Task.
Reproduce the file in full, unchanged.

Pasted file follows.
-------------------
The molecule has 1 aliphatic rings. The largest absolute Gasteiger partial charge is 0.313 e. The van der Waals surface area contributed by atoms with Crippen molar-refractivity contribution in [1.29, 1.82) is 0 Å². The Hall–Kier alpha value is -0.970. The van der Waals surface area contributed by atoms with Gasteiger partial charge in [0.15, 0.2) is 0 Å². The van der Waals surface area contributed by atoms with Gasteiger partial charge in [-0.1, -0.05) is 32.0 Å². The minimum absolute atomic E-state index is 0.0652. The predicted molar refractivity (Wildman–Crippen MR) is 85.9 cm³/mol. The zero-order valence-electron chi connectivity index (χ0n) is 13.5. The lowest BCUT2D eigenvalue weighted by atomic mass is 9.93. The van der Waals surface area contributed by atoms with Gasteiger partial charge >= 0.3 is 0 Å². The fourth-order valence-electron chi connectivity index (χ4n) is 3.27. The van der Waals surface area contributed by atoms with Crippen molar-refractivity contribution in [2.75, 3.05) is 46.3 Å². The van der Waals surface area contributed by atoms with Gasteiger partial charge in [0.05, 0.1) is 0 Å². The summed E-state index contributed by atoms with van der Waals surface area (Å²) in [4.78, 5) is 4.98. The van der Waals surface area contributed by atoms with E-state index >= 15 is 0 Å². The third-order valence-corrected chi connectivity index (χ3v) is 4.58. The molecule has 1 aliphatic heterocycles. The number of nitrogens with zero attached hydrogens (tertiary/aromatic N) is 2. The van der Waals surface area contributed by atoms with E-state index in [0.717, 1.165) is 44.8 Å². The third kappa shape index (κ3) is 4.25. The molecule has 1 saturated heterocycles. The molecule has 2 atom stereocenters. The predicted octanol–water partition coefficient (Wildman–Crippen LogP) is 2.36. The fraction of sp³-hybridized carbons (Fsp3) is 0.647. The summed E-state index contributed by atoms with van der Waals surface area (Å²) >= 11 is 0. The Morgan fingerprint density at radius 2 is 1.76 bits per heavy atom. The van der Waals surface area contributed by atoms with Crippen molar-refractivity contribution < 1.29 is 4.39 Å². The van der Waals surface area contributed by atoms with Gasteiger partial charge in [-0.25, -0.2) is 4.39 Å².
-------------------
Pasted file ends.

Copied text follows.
The molecule has 1 aliphatic rings. The largest absolute Gasteiger partial charge is 0.313 e. The van der Waals surface area contributed by atoms with Crippen molar-refractivity contribution in [1.29, 1.82) is 0 Å². The Hall–Kier alpha value is -0.970. The van der Waals surface area contributed by atoms with Gasteiger partial charge in [0.15, 0.2) is 0 Å². The van der Waals surface area contributed by atoms with Gasteiger partial charge in [-0.1, -0.05) is 32.0 Å². The minimum absolute atomic E-state index is 0.0652. The predicted molar refractivity (Wildman–Crippen MR) is 85.9 cm³/mol. The zero-order valence-electron chi connectivity index (χ0n) is 13.5. The lowest BCUT2D eigenvalue weighted by atomic mass is 9.93. The van der Waals surface area contributed by atoms with Gasteiger partial charge >= 0.3 is 0 Å². The fourth-order valence-electron chi connectivity index (χ4n) is 3.27. The van der Waals surface area contributed by atoms with Crippen molar-refractivity contribution in [2.75, 3.05) is 46.3 Å². The van der Waals surface area contributed by atoms with Gasteiger partial charge in [0.05, 0.1) is 0 Å². The summed E-state index contributed by atoms with van der Waals surface area (Å²) in [4.78, 5) is 4.98. The van der Waals surface area contributed by atoms with E-state index >= 15 is 0 Å². The third-order valence-corrected chi connectivity index (χ3v) is 4.58. The molecule has 1 aliphatic heterocycles. The number of nitrogens with zero attached hydrogens (tertiary/aromatic N) is 2. The van der Waals surface area contributed by atoms with E-state index in [0.717, 1.165) is 44.8 Å². The third kappa shape index (κ3) is 4.25. The molecule has 1 saturated heterocycles. The molecule has 2 atom stereocenters. The predicted octanol–water partition coefficient (Wildman–Crippen LogP) is 2.36. The fraction of sp³-hybridized carbons (Fsp3) is 0.647. The summed E-state index contributed by atoms with van der Waals surface area (Å²) >= 11 is 0. The Morgan fingerprint density at radius 2 is 1.76 bits per heavy atom. The van der Waals surface area contributed by atoms with Crippen molar-refractivity contribution < 1.29 is 4.39 Å². The van der Waals surface area contributed by atoms with Gasteiger partial charge in [-0.25, -0.2) is 4.39 Å².